Saturday, November 22, 2014

Water, water everywhere...

..but not a clean drop to drink. It has been raining in Kampala all week whilst we have been in Amuria District.

It normally never rains in November; the locals explain this is due to climate change.

The slums are situated in the low part of Kampala where the run off from the seven hills surrounding the city converge to swill the rubbish,mud and sewage into the family homes made of board, corrugated iron and old wood.

Drainage channels have been built in some areas to carry the dirty water to the main river which offer benefits in normal weather. But with no electric lights and few crossing points it is hard to see these channels in times of flood.  Just whilst we were there we witnessed a body search for two women and a child all carried away by the water and assumed dead.

Upstream from the contaminated water tap
There are few latrines in the slums and some water taps. We watch a line of children queue up to fill their jerry cans with contaminated water; the dirty flood waters  which have percolated into the high water table beneath their feet.

Contaminated Water

Children play at building a dam in the water spilled from the tap, mixing with mud and sewage. I think of my own kids  having fun doing the same thing on beach holidays without the fear of cholera.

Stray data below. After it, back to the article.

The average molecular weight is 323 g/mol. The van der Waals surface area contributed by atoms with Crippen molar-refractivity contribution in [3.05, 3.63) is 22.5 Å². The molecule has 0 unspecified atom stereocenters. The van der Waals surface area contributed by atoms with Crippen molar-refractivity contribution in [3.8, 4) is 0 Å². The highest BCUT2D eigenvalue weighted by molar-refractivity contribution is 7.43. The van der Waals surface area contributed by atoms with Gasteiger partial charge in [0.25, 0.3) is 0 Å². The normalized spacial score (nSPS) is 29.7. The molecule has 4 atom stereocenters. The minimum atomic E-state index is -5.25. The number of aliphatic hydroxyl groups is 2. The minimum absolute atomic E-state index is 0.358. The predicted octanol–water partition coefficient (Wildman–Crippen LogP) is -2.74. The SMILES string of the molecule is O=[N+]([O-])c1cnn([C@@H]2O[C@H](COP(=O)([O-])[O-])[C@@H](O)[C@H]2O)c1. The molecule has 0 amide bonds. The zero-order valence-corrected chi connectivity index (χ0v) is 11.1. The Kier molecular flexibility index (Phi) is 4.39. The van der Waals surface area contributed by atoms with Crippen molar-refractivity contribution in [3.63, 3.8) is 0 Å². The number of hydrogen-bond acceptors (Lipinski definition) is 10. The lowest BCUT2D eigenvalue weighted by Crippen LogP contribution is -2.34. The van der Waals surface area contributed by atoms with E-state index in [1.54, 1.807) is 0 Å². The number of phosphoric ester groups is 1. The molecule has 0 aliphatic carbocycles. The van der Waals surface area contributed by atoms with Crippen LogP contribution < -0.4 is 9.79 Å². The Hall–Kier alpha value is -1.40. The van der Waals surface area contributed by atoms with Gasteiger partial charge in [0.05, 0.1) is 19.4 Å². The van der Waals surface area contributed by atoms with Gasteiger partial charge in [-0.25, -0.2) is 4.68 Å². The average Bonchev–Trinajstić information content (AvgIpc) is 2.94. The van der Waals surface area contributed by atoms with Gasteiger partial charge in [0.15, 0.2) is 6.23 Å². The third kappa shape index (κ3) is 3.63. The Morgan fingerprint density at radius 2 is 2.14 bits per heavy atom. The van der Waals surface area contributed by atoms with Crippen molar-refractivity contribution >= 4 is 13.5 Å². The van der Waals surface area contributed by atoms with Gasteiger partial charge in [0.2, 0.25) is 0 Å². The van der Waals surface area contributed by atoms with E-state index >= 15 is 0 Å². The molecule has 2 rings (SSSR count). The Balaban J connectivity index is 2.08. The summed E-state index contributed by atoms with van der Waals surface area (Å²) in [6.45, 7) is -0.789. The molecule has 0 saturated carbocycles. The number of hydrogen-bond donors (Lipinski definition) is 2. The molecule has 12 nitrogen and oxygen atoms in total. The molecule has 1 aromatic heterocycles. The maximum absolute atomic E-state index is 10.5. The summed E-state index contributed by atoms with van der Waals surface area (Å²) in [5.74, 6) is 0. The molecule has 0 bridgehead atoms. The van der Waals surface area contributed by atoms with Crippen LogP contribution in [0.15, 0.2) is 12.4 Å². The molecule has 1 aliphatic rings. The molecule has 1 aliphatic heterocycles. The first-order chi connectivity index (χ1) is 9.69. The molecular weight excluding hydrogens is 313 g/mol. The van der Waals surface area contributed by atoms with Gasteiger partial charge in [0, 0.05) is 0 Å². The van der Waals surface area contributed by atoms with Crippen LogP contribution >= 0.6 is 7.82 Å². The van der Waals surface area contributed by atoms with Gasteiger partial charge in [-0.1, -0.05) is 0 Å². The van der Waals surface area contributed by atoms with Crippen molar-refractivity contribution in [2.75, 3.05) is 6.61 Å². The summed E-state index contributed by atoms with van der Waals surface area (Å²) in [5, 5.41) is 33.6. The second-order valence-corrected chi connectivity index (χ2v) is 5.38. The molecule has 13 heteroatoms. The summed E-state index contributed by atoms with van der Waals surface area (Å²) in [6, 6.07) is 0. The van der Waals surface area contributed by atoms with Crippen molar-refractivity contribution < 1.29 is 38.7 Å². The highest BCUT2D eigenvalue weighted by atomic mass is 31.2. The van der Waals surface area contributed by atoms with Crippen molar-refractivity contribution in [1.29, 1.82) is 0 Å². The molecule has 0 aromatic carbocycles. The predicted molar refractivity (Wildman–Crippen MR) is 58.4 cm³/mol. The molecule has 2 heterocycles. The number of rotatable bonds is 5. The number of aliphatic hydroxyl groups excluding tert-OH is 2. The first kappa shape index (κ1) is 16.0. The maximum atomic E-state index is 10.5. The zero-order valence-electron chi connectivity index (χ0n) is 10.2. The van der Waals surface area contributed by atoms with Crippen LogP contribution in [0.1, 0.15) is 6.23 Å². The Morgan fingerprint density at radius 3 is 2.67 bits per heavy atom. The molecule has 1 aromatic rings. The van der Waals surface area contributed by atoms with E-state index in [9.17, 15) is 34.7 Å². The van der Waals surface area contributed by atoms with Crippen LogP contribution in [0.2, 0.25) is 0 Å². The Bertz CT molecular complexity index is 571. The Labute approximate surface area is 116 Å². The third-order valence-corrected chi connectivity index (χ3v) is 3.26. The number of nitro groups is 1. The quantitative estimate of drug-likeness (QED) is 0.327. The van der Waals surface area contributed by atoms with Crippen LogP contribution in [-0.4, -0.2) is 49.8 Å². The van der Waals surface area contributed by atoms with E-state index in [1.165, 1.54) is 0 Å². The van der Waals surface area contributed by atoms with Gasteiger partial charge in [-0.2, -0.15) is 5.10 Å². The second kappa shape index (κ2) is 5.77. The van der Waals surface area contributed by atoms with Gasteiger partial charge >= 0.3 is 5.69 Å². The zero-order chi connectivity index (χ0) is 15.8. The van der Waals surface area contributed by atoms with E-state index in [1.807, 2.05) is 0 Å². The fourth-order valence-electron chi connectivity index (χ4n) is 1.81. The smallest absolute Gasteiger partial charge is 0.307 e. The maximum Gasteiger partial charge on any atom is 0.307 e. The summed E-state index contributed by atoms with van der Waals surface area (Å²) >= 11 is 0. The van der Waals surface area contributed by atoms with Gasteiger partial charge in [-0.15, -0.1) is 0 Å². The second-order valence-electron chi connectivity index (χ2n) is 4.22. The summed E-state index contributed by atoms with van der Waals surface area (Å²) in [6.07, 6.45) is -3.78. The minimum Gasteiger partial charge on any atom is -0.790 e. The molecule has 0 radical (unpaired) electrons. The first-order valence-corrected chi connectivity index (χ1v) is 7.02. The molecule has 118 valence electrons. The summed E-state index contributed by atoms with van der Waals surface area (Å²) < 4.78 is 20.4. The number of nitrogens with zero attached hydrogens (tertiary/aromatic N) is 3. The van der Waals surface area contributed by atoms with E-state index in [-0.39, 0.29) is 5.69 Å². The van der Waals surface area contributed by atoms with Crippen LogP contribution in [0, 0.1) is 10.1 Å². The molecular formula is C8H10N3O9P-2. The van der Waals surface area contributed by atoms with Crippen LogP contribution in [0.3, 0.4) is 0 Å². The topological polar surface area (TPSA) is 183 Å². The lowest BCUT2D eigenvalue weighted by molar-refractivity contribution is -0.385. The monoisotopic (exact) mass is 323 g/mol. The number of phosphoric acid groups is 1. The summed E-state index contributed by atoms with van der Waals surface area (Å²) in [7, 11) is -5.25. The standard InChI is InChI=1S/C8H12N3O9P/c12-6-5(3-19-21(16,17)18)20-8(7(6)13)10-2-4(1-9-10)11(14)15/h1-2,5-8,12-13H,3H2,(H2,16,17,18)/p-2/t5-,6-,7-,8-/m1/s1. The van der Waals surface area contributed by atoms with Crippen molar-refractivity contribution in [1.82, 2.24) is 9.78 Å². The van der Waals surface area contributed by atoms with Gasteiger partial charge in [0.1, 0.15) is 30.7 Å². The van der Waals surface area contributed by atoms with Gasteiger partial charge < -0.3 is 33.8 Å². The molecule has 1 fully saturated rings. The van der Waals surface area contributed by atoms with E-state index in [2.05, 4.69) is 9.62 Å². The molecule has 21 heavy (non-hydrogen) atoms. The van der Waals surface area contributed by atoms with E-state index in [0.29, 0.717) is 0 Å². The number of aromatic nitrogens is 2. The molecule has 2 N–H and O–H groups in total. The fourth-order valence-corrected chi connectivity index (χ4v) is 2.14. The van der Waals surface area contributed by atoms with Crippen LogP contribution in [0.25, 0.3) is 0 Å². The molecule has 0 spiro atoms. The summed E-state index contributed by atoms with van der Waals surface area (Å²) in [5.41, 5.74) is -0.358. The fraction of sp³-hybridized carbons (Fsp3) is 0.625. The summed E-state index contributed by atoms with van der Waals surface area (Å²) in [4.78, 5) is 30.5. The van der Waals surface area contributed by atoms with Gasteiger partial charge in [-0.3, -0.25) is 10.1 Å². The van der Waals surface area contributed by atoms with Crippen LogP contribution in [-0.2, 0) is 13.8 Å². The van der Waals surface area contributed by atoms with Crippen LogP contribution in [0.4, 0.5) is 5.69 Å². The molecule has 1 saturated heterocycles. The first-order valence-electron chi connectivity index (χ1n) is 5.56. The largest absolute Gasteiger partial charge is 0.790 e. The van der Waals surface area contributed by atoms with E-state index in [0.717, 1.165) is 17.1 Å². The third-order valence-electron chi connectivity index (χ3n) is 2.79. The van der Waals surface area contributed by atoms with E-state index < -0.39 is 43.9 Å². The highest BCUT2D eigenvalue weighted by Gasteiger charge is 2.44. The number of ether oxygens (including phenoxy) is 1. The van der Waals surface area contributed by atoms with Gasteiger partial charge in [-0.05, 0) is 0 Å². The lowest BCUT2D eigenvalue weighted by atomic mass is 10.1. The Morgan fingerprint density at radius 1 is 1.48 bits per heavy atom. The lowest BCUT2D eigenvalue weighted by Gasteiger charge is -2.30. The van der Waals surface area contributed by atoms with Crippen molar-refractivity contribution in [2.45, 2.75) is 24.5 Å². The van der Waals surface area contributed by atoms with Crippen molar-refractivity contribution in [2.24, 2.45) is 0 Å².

There is clean water but it costs 500 schillings for 20 litres. 100 litres would use up half the average daily income of $1.3 a day. In the UK daily water demand is around 140 litres per day per person. The clean water is sold by vendors from a private piped connection.

The Ugandan National Water and Sewerage company (NWSC) are seeking to address the sanitation and water issues in the slums with community leaders and other partners including  WaterAid.

There are some success stories, we saw a public water pre paid meter which looked a little like a petrol pump. Users are given a token which they top up with an agent locally. They can draw clean, safe water from the pump any time day or night at 25 schillings for 20 litres a massive saving from 500 schillings. Its not only the pocket which benefits but health and economy in areas where these pumps are available.  NWSC with help from WaterAid and other donors plan to install more.

So I am writing this on the last day of the supporters trip. If you want to find out more about WaterAids work or make a donation please visit

Please continue to look at my blog as I will be posting photos and reflections upon return to the UK. Thank you.

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